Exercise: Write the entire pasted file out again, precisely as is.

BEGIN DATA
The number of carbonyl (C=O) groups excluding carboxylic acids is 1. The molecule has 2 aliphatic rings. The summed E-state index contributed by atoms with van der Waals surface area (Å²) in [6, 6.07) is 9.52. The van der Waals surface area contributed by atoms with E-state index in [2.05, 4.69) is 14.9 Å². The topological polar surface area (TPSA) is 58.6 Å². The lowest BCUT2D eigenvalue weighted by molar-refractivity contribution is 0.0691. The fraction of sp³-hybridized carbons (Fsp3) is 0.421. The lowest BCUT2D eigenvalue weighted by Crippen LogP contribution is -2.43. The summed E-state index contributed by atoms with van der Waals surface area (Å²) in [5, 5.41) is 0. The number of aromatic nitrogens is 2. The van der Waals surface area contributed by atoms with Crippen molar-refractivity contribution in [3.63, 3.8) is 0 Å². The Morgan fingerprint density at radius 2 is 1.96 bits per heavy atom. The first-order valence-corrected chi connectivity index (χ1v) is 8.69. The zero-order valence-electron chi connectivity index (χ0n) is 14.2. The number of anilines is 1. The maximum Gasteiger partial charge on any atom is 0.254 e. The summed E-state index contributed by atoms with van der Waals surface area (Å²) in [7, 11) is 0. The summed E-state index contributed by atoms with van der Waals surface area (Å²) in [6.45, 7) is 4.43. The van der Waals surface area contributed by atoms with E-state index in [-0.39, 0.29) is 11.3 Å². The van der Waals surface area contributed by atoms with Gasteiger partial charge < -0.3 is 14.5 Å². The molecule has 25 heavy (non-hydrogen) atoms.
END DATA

The number of carbonyl (C=O) groups excluding carboxylic acids is 1. The molecule has 2 aliphatic rings. The summed E-state index contributed by atoms with van der Waals surface area (Å²) in [6, 6.07) is 9.52. The van der Waals surface area contributed by atoms with E-state index in [2.05, 4.69) is 14.9 Å². The topological polar surface area (TPSA) is 58.6 Å². The lowest BCUT2D eigenvalue weighted by molar-refractivity contribution is 0.0691. The fraction of sp³-hybridized carbons (Fsp3) is 0.421. The lowest BCUT2D eigenvalue weighted by Crippen LogP contribution is -2.43. The summed E-state index contributed by atoms with van der Waals surface area (Å²) in [5, 5.41) is 0. The number of aromatic nitrogens is 2. The van der Waals surface area contributed by atoms with Crippen molar-refractivity contribution in [3.63, 3.8) is 0 Å². The Morgan fingerprint density at radius 2 is 1.96 bits per heavy atom. The first-order valence-corrected chi connectivity index (χ1v) is 8.69. The zero-order valence-electron chi connectivity index (χ0n) is 14.2. The number of anilines is 1. The maximum Gasteiger partial charge on any atom is 0.254 e. The summed E-state index contributed by atoms with van der Waals surface area (Å²) in [7, 11) is 0. The summed E-state index contributed by atoms with van der Waals surface area (Å²) in [6.45, 7) is 4.43. The van der Waals surface area contributed by atoms with E-state index in [-0.39, 0.29) is 11.3 Å². The van der Waals surface area contributed by atoms with Gasteiger partial charge < -0.3 is 14.5 Å². The molecule has 25 heavy (non-hydrogen) atoms.